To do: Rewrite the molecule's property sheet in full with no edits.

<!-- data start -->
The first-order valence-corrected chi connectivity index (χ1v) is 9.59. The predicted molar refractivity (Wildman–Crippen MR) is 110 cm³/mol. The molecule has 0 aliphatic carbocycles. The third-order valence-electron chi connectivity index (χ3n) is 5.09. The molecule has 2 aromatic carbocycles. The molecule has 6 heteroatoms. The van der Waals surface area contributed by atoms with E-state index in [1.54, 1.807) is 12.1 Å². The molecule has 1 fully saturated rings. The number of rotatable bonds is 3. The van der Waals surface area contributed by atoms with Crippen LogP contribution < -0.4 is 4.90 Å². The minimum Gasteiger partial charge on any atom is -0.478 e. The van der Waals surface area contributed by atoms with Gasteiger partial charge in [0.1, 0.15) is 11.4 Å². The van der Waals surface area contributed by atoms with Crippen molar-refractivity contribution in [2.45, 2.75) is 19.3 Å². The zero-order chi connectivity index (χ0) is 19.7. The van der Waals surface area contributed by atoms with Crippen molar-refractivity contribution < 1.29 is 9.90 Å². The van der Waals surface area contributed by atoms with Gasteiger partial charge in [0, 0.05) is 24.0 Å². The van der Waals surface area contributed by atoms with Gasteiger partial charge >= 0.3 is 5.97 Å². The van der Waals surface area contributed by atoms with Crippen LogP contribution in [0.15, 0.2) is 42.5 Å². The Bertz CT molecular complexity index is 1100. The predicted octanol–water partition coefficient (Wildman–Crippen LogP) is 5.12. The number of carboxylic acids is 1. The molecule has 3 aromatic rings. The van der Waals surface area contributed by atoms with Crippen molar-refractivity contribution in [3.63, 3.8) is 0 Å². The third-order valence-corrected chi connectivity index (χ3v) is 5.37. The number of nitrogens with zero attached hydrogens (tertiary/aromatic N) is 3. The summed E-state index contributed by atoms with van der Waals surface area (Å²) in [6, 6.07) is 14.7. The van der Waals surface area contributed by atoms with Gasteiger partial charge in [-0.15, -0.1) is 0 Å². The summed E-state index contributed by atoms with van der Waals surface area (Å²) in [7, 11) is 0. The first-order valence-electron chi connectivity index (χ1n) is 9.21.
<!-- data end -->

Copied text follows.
The first-order valence-corrected chi connectivity index (χ1v) is 9.59. The predicted molar refractivity (Wildman–Crippen MR) is 110 cm³/mol. The molecule has 0 aliphatic carbocycles. The third-order valence-electron chi connectivity index (χ3n) is 5.09. The molecule has 2 aromatic carbocycles. The molecule has 6 heteroatoms. The van der Waals surface area contributed by atoms with E-state index in [1.54, 1.807) is 12.1 Å². The molecule has 1 fully saturated rings. The number of rotatable bonds is 3. The van der Waals surface area contributed by atoms with Crippen LogP contribution < -0.4 is 4.90 Å². The minimum Gasteiger partial charge on any atom is -0.478 e. The van der Waals surface area contributed by atoms with Gasteiger partial charge in [0.1, 0.15) is 11.4 Å². The van der Waals surface area contributed by atoms with Crippen molar-refractivity contribution in [2.45, 2.75) is 19.3 Å². The zero-order chi connectivity index (χ0) is 19.7. The van der Waals surface area contributed by atoms with Crippen molar-refractivity contribution < 1.29 is 9.90 Å². The van der Waals surface area contributed by atoms with Gasteiger partial charge in [0, 0.05) is 24.0 Å². The van der Waals surface area contributed by atoms with Gasteiger partial charge >= 0.3 is 5.97 Å². The van der Waals surface area contributed by atoms with Crippen LogP contribution in [0.15, 0.2) is 42.5 Å². The Bertz CT molecular complexity index is 1100. The predicted octanol–water partition coefficient (Wildman–Crippen LogP) is 5.12. The number of carboxylic acids is 1. The molecule has 3 aromatic rings. The van der Waals surface area contributed by atoms with Crippen molar-refractivity contribution in [3.63, 3.8) is 0 Å². The third-order valence-corrected chi connectivity index (χ3v) is 5.37. The number of nitrogens with zero attached hydrogens (tertiary/aromatic N) is 3. The summed E-state index contributed by atoms with van der Waals surface area (Å²) in [6, 6.07) is 14.7. The van der Waals surface area contributed by atoms with Gasteiger partial charge in [-0.15, -0.1) is 0 Å². The summed E-state index contributed by atoms with van der Waals surface area (Å²) in [7, 11) is 0. The first-order valence-electron chi connectivity index (χ1n) is 9.21.